To select your car, simply tap the picture of the car on the main screen.  This will allow you to scroll through the four different available cars.  I thought the four cars offered here were great, and well balanced for the game; however, I was disappointed to find only the same four cars throughout the entire game.  It would have been nice if the game had rotated additional cars, so that there were a total of eight to ten cars, with only four competing in each race.  This would have given the game considerably more variety.

I also found it odd that the car selection screen showed an image of each car, without showing the appropriate statistics.  It is common in games like this to display each car’s statistics so you can compare them while you are selecting which one to use.  In Wild Gears, that information is buried in the on-screen instructions (by pushing the information button).  These stats should have been more available.

Additionally, you can only select a new car from this main screen.  There is no opportunity to change cars between races without exiting all the way back to the main screen.  It would have been nice if, before advancing to the next race, you were given the opportunity to switch cars.  Many of the tracks feature different conditions, and it is very conceivable that a car which was good on one race would not work as well in the next.


Races and Cups: Don’t think you are going to simply win one race and be done with this game.  Oh no.  The challenge has only just begun.  There are four worlds (called Cups): Beginner, Fantasy, Expedition, and Elemental.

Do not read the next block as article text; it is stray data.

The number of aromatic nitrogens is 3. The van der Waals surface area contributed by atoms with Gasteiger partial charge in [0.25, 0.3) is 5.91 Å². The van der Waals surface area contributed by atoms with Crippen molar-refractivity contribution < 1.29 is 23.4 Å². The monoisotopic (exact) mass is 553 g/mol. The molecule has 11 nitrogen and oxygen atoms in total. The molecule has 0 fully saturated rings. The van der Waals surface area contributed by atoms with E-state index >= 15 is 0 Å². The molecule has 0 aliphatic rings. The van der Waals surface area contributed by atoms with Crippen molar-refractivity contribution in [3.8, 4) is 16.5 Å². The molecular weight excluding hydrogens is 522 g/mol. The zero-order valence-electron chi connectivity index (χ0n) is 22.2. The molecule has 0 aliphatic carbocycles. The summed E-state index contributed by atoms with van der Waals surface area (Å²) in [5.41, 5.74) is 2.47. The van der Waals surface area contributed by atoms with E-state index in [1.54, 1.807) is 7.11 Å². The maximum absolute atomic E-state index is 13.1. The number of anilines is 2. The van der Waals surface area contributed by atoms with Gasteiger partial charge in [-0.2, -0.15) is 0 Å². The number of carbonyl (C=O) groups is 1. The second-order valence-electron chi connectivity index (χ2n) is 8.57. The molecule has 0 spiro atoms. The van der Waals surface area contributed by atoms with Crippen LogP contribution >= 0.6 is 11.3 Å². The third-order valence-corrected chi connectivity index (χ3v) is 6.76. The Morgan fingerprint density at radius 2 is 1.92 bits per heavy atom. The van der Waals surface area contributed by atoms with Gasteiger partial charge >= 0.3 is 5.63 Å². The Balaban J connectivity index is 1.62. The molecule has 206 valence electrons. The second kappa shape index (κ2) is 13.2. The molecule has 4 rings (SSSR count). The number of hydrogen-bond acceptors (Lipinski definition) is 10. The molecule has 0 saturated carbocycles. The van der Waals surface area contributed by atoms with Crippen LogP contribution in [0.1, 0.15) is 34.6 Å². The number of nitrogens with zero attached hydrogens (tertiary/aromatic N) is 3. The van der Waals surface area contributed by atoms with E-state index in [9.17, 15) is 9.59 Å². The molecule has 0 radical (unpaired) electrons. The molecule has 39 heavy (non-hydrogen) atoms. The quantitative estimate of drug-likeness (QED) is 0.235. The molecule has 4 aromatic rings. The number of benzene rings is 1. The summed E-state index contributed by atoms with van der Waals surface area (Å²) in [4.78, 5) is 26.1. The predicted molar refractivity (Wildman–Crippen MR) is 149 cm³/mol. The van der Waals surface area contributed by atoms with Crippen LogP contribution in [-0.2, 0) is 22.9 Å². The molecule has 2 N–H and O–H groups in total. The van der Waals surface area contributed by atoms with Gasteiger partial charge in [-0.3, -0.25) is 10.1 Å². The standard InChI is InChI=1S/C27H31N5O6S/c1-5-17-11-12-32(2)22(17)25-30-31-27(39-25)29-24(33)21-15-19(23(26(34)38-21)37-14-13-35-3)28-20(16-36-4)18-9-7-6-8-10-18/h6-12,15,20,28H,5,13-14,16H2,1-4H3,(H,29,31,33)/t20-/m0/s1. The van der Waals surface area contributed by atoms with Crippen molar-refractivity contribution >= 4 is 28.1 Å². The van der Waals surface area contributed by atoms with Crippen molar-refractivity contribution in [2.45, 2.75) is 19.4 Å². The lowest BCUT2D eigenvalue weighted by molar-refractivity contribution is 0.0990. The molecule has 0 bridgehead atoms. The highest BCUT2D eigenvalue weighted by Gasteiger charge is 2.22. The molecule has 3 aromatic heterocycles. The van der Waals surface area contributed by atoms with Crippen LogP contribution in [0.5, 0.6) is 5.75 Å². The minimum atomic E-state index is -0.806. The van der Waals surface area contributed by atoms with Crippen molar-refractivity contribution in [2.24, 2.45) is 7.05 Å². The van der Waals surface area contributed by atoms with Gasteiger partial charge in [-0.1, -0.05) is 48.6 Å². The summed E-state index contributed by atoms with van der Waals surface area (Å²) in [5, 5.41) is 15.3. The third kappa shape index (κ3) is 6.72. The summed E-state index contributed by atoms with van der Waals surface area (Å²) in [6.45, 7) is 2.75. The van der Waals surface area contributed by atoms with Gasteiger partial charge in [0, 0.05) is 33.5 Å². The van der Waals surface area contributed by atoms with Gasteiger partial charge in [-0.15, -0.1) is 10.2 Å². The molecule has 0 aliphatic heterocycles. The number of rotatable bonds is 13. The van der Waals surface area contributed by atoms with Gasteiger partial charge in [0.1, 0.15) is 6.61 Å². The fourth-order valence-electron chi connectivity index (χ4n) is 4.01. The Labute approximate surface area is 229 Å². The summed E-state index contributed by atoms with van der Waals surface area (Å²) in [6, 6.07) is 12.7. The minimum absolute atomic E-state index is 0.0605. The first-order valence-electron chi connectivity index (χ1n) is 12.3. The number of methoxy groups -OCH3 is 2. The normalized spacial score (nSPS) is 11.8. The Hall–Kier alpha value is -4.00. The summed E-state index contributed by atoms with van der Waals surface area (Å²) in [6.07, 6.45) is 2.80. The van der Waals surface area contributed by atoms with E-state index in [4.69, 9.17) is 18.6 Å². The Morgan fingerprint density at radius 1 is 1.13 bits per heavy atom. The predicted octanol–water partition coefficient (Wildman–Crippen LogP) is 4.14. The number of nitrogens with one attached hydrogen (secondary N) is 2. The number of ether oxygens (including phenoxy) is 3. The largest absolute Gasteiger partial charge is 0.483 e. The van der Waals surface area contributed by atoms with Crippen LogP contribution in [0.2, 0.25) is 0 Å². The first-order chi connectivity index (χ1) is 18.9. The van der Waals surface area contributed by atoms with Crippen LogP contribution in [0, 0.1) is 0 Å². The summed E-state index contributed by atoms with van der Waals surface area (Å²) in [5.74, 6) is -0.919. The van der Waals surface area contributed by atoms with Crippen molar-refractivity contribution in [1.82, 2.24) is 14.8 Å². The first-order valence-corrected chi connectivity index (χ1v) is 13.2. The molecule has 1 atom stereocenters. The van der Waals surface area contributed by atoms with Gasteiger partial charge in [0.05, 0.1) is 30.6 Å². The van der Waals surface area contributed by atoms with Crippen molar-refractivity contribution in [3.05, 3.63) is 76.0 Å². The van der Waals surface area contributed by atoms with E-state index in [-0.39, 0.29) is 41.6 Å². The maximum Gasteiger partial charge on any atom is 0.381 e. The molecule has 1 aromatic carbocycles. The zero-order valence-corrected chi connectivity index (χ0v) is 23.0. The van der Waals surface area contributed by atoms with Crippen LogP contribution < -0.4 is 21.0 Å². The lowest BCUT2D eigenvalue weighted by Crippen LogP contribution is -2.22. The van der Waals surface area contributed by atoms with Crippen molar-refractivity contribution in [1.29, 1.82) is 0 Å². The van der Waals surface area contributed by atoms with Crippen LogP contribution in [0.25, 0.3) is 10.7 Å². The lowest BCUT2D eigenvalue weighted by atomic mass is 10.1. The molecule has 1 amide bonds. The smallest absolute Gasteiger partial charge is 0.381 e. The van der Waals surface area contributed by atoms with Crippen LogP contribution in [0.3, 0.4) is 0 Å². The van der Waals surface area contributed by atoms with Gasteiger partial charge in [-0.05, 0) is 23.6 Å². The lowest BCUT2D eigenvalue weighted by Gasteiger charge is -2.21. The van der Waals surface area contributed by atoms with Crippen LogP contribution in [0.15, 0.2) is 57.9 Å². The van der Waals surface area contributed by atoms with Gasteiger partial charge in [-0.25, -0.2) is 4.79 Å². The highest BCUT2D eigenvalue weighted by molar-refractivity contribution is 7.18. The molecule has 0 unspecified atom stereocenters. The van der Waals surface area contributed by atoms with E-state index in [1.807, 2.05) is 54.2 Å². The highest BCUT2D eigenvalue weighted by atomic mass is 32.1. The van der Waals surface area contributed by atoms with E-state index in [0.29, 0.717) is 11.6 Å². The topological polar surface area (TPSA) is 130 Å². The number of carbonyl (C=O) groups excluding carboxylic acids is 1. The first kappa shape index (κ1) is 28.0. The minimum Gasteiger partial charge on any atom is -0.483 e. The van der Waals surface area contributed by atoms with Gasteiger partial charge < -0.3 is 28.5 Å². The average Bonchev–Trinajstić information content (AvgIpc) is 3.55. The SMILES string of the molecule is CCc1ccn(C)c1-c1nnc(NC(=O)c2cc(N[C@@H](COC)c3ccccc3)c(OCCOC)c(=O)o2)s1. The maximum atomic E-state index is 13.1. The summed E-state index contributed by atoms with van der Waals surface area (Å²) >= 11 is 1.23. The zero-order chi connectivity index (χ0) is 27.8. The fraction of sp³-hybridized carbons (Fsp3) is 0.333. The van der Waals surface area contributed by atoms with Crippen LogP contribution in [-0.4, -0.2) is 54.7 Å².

In the beginning, you will have access only to the Beginner Cup.  At the beginning of each cup, you will also have access only to the first race in that Cup series.  Each Cup or world consists of four races, except the Beginner Cup which only has three (for a total of 15 races).

In order to unlock the next race in the cup, all you have to do is complete the previous race in any of the top three positions.  In order to advance to the next Cup, however, you must win all of the races in the previous Cup.  Not such an easy task at all.  Once a  race has been unlocked, however, you may go back and play it at any time.

I always like a game which does not reveal everything at the beginning, and I loved the challenge of unlocking the higher levels.  I also thought PDAMill did a great job of moving the action along by adding dozens of new elements as the tracks progressed in difficulty (like the sky high glass track in Pepe’s Skyway).   Many of the tracks also referenced various other PDAMill games (like racing through the docks in the Corsair level).  I thought this pseudo-inside reference with the PDAMill fanbase really served as a small bonus for those long time fans of PDAMill, without spoiling the game in any way for anyone who has not played a PDAMill game before in their lives.


Controls: Typically, the racing games I have played on Windows Mobile devices have employed one of two methods of controlling your car.  Either you used the D-Pad or you dragged the car directly with the stylus.  PDAMill did not use either method.  Instead, it placed a large wheel on the bottom of the screen.  Steer the car by dragging your stylus around the wheel.  This method of steering took some time, but I did finally get used to it.  What I did not like, however, was that it required me to constantly drag my stylus in a circle over the same portion of the screen, eventually creating some wear on my screen protector (I would not recommend playing this game without a screen protector).